Ceredigion had one of the highest rates of heat pump installations in the UK, figures suggest.

Industry bodies and pressure groups have warned the UK Government is already lagging behind its target, as Prime Minister Rishi Sunak rolled back various green pledges.

Figures from MCS, the standards body for heat pumps and other energy-saving technology, suggest 1,486 heat pumps were installed in Ceredigion from 2009 to September – covering an estimated 4.3 per cent of households in the area, and one of the highest rates in the UK.

Heat pumps work by extracting heat from the air or the ground outside and pumping it into a building, operating like an air conditioner in reverse. They are more energy efficient than traditional boilers, and the government has been providing grants to encourage households to upgrade.

MCS' figures cover most installations across the UK.

The government has pledged to install 600,000 heat pumps a year by 2028 – MCS figures show there were fewer than 33,000 installed last year, although separate industry figures show around 55,000 heat pumps were sold across the UK in 2022.

An MCS spokesperson said they welcomed the government's decision to increase grants for heat pumps from £5,000 to £7,000, but warned uptake would need to increase "exponentially" to meet the government's target.

Across the UK fewer than 26,000 have been installed so far this year – with 434 of them in Ceredigion homes, 627 in Powys and 423 in Gwynedd.

As part of Thursday's announcement, Mr Sunak promised to roll back demands on landlords to improve the energy efficiency of lets and upgrade old boilers.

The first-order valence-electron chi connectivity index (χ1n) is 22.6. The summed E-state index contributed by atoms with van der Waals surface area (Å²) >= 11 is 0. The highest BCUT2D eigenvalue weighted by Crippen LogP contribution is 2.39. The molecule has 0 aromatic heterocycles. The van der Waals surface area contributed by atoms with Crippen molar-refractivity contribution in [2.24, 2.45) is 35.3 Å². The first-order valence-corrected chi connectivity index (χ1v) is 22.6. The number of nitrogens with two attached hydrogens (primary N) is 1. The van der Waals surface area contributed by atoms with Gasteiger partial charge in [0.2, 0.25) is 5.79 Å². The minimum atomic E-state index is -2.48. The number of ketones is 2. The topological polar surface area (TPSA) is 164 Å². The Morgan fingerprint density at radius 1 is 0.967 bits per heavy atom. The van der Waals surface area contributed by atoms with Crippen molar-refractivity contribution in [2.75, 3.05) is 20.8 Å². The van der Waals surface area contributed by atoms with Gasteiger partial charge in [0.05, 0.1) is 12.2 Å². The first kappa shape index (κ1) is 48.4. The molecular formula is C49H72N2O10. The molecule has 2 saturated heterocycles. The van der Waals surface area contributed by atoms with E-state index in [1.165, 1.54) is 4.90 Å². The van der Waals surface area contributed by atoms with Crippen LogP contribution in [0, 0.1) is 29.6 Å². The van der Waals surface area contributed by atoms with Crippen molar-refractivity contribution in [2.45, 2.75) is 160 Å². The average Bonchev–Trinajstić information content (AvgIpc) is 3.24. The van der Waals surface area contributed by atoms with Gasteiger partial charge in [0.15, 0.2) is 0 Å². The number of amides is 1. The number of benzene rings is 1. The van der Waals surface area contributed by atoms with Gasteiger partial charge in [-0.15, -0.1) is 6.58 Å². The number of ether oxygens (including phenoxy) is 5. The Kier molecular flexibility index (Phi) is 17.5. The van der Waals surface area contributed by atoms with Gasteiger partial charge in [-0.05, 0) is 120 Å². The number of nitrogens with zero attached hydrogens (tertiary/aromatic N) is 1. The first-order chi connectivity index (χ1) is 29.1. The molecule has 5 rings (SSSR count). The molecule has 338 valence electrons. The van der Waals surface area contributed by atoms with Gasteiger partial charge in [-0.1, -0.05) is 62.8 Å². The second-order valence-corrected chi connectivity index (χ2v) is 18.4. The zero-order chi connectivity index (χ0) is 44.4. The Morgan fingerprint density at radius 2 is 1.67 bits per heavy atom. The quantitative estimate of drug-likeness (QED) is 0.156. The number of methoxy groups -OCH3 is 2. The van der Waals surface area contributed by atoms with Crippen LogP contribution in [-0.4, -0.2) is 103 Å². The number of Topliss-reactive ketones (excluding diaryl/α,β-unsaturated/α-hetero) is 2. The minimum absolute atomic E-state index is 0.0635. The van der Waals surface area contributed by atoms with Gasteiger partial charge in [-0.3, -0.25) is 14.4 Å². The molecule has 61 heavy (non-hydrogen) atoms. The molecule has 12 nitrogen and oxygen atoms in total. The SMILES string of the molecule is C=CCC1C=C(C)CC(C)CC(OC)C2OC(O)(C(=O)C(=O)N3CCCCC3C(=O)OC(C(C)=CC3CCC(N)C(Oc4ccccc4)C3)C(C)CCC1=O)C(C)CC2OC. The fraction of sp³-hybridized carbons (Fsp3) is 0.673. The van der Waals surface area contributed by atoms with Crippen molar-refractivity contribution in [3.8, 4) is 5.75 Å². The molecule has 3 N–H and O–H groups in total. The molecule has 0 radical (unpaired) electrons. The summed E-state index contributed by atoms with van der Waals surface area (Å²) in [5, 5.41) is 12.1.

But analysis suggests private renters are already the least likely group to have had a key energy efficiency upgrade, such as a heat pump or solar panel.

Across the UK, owner-occupied homes are nearly 50 per cent more likely to have had one of these energy-saving measures installed.

In Wales, there have been 34 installations for every 1,000 owner-occupied homes, compared to 24 in 1,000 for private tenant households.

Greenpeace UK’s climate campaigner Georgia Whitaker called the announcement "bad news" for private renters, who are already suffering the worst of the cost-of-living crisis.

She added: "The pledge to “never” increase energy efficiency standards for the private rented sector will be worrying thousands, as they remember just how cold they were last winter in badly insulated homes."

The Energy Saving Trust, which also campaigns for energy efficiency, said it was disappointed at the news.

Stew Horne, head of policy at the organisation, said: "As the climate emergency escalates, now is the time for scaling up ambition and action to provide industry and public confidence and bring down costs.

"Now is not the time to backtrack on targets and risk being left behind whilst the rest of the world is making the just transition to net zero."

A spokesperson for the Department for Energy Security and Net Zero said: "We’re investing billions to improve energy efficiency across the country, supporting households switch to low-carbon alternative heating."

"We are supporting property owners and landlords to switch through schemes like the Boiler Upgrade Scheme – which has now received a 50 per cent increase in funding from £5,000 to £7,500 – making it one of the most generous support schemes of its kind in Europe," they added.